Biometrics are already becoming a familiar part of the travel experience, to the extent that Delta launched the first end-to-end biometric terminal in the US, promising to speed up the passenger experience at Atlanta’s Hartsfield-Jackson airport.

Facial recognition technology can be used to confirm passenger identity at check-in, bag drop, security and boarding, removing the need to show a passport and boarding pass at each step.

“Customers have an expectation that experiences along their journey are easy and happen seamlessly – that’s what we’re aiming for by launching this technology across airport touch points,” said Delta’s Chief Operating Officer, Gil West.

In 2018, British Airways expanded trials of biometric boarding and arrivals technology at US airports, with partnerships at airports in Los Angeles, Orlando, Miami and New York.

Travellers going through Hong Kong International Airport (HKIA) can also make use of automated e-Security Gates powered by facial-recognition technology, cutting down the amount of time it takes for them to proceed through security to just 20 seconds.

Eligible travellers can use the electronic gates to scan their documents and boarding passes, which are then verified by facial recognition technology using the gates’ embedded cameras. Previously, airport security staff conducted this process manually.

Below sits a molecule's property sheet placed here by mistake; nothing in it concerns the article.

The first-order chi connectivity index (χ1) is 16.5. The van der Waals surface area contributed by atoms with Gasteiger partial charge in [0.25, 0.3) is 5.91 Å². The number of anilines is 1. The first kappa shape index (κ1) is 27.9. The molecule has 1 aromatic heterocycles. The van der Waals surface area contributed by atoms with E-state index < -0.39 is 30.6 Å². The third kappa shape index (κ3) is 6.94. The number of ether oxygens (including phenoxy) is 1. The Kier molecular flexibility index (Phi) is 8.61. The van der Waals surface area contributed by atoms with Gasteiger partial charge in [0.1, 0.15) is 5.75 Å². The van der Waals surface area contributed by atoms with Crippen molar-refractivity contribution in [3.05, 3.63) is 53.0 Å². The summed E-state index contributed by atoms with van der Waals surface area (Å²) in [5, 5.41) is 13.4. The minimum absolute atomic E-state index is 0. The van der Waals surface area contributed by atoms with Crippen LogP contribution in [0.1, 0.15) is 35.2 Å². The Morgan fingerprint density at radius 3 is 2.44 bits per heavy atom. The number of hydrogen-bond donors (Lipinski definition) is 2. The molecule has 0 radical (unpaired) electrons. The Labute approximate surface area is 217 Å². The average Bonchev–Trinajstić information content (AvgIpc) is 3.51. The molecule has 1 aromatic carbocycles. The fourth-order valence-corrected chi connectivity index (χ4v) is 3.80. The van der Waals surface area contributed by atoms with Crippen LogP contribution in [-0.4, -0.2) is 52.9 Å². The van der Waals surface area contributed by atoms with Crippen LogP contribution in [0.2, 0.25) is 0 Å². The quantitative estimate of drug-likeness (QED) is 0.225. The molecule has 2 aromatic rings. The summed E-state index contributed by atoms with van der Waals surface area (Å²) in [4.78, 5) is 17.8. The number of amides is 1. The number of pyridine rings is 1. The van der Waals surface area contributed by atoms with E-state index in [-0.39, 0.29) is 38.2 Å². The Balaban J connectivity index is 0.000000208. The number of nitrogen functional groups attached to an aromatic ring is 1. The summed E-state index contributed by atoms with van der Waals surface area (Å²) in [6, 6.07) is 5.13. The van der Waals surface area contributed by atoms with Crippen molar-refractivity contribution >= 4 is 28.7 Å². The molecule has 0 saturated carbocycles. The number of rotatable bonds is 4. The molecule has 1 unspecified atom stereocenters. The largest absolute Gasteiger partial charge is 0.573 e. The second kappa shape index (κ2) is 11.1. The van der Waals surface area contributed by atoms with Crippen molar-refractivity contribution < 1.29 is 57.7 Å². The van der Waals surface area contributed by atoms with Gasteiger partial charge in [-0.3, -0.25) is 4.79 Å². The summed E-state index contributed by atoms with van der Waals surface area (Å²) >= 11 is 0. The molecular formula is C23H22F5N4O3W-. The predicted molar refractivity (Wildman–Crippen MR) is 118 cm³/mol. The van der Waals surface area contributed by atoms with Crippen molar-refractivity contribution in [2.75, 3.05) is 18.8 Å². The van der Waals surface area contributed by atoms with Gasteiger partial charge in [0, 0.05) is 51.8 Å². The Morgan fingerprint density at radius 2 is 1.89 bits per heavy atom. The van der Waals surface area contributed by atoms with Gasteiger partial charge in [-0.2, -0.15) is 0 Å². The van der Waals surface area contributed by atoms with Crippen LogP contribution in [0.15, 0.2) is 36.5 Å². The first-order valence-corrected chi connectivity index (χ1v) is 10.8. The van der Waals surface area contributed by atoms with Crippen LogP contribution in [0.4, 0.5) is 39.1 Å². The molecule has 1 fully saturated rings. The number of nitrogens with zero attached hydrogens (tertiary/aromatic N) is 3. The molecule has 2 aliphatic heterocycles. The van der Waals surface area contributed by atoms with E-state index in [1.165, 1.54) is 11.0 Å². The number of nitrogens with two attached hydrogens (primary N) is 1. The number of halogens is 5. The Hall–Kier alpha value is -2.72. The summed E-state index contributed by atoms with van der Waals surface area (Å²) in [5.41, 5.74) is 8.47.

No prior enrolment is required in order to be able to use the gates, and any passengers over the age of 11 that hold a valid electronic travel document are able to use the service.

“This smart initiative will speed up and enhance the accuracy of the document checking process,” said Chris Au Young, General Manager, Smart Airport for Airport Authority Hong Kong. “It also marks the first step in our efforts to streamline passenger boarding at HKIA by using biometrics.”

Regional rival Changi Airport in Singapore, meanwhile, opened its new Terminal 4 in 2017, offering automated end-to-end processing across its check-in, security, immigration and boarding procedures, with facial recognition playing a key role.

Technology companies like Apple have also made biometric identification more familiar to the masses. “Biometrics not only have the power to create a more secure world by validating identity with more certainty, but also create a more seamless customer experience,” said Caryn Seidman Becker, CEO and Chairman of airport security firm CLEAR.

“We picture a not-so-distant future where biometrics replace the need for cash, credit cards and physical forms of identification – think health insurance cards, hotel check-ins, restaurants, car sharing, smart cities and more. The possibilities are endless.”


There’s no doubt that another hot topic in the travel industry is IATA’s New Distribution Capability (NDC).